"I may be wrong and you may be right, and by an effort, we may get nearer to the truth." (Karl Popper)

Monday, June 19, 2006

Hudson v Michigan

For any lawyers or interested non-lawyers, the U.S. Supreme Court decided Hudson v Michigan (pdf.) last week. It concerns the Fourth Amendment's knock-and-announce rule, and the exclusionary rule for unconstitutionally obtained evidence.

The police entered Hudson's house, but failed to observe the knock-and-announce requirement. There they found guns and drugs, which became evidence used to convict Hudson of several offences. Hudson argued that the evidence was obtained in violation of his constitutional rights and therefore ought to have been supressed i.e. excluded from his trial. The Supreme Court decided that supression was not necessary in this case. The judgment of the Court was given by Scalia J., with whom Roberts CJ., Thomas, Alito and Kennedy J. concurred. Scalia J. relied on various instances over the last fewe decades when the Court has declined to order that evidence be supressed in every case where constitutional rights may have been infringed, speaking of the "substantial social costs" of such an absolute rule. (Of course, we in Ireland have a rather absolute rule, as is clear from the judgment of our own Supreme Court in People (D.P.P.) V Kenny.) In a brief concurring judgment, Kennedy J. emphasised that any breach of the Fourth Amendment was a serious matter, but that on the facts of this case supression was not required.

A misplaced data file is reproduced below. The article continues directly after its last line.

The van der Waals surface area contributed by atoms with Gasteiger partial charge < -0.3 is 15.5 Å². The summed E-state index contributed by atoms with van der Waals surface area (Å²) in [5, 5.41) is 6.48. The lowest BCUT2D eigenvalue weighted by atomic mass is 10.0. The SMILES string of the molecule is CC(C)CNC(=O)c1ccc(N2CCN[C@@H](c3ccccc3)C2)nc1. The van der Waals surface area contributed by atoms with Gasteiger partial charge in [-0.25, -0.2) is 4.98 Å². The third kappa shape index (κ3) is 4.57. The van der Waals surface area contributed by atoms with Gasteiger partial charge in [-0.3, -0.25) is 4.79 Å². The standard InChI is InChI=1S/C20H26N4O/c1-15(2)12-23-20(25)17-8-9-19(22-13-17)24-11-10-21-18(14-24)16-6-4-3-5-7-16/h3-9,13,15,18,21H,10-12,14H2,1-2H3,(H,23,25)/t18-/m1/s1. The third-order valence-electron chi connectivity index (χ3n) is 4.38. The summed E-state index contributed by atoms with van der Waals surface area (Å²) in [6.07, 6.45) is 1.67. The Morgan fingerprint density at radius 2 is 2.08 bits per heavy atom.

The case is interesting for a number of reasons. It represents a break from the pattern of unanimous rulings that Chief Justice Roberts has established since taking up his position last autumn. With cases on Guantanamo and other matters of high controversy still to come in this term, it will not be the last such break. Also, the make-up of the majority and minority in a constitutional case was unchanged from Garcetti v Ceballos (as to which see below). It seems that Justice Kennedy may have taken over Sandra Day O'Connor's mantle as the swing vote on the Court. The influence of Bush's two appointments is starting to take shape, but there is plenty more still to come in that regard. (They are lifetime appointments after all. And that is even before one considers which party will pick the replacement for Justice Stevens, who is 86 years old if I'm not mistaken.) Thirdly, there is a rather stinging dissent in Hudson from Breyer J., who all but accuses the majority of being indifferent to precedent and to the purposes of the Fourth Amendment.

The case is worth reading for anyone interested in the debate around whether unconstitutionally obtained evidence should ever be admissible in the Irish courts.


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